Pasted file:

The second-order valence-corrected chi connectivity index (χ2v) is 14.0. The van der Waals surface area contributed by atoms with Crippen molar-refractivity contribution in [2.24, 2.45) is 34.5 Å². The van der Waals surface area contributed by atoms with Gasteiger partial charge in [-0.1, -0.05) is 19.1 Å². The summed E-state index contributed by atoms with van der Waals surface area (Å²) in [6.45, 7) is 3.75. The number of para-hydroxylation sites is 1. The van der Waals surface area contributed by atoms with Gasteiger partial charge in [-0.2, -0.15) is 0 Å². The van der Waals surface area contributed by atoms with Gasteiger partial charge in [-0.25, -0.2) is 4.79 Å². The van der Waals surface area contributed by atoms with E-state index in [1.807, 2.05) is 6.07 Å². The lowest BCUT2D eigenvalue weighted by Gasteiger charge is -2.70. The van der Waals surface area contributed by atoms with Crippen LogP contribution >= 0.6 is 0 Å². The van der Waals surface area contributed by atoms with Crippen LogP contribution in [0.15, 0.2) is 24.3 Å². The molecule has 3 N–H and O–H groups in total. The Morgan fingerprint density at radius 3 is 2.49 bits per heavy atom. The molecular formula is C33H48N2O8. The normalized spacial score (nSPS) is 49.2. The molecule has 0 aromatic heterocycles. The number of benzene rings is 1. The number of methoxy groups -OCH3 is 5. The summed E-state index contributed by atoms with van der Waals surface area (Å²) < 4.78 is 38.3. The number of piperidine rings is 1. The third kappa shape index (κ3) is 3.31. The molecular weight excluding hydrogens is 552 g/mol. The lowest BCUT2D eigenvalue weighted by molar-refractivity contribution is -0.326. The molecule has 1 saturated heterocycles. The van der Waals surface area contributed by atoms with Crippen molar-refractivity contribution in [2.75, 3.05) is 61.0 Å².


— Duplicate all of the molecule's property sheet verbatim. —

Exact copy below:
The second-order valence-corrected chi connectivity index (χ2v) is 14.0. The van der Waals surface area contributed by atoms with Crippen molar-refractivity contribution in [2.24, 2.45) is 34.5 Å². The van der Waals surface area contributed by atoms with Gasteiger partial charge in [-0.1, -0.05) is 19.1 Å². The summed E-state index contributed by atoms with van der Waals surface area (Å²) in [6.45, 7) is 3.75. The number of para-hydroxylation sites is 1. The van der Waals surface area contributed by atoms with Gasteiger partial charge in [-0.2, -0.15) is 0 Å². The van der Waals surface area contributed by atoms with Gasteiger partial charge in [-0.25, -0.2) is 4.79 Å². The van der Waals surface area contributed by atoms with E-state index in [1.807, 2.05) is 6.07 Å². The lowest BCUT2D eigenvalue weighted by Gasteiger charge is -2.70. The van der Waals surface area contributed by atoms with Crippen LogP contribution >= 0.6 is 0 Å². The van der Waals surface area contributed by atoms with Crippen LogP contribution in [0.15, 0.2) is 24.3 Å². The molecule has 3 N–H and O–H groups in total. The Morgan fingerprint density at radius 3 is 2.49 bits per heavy atom. The molecular formula is C33H48N2O8. The normalized spacial score (nSPS) is 49.2. The molecule has 0 aromatic heterocycles. The number of benzene rings is 1. The number of methoxy groups -OCH3 is 5. The summed E-state index contributed by atoms with van der Waals surface area (Å²) < 4.78 is 38.3. The number of piperidine rings is 1. The third kappa shape index (κ3) is 3.31. The molecular weight excluding hydrogens is 552 g/mol. The lowest BCUT2D eigenvalue weighted by molar-refractivity contribution is -0.326. The molecule has 1 saturated heterocycles. The van der Waals surface area contributed by atoms with Crippen molar-refractivity contribution in [2.75, 3.05) is 61.0 Å².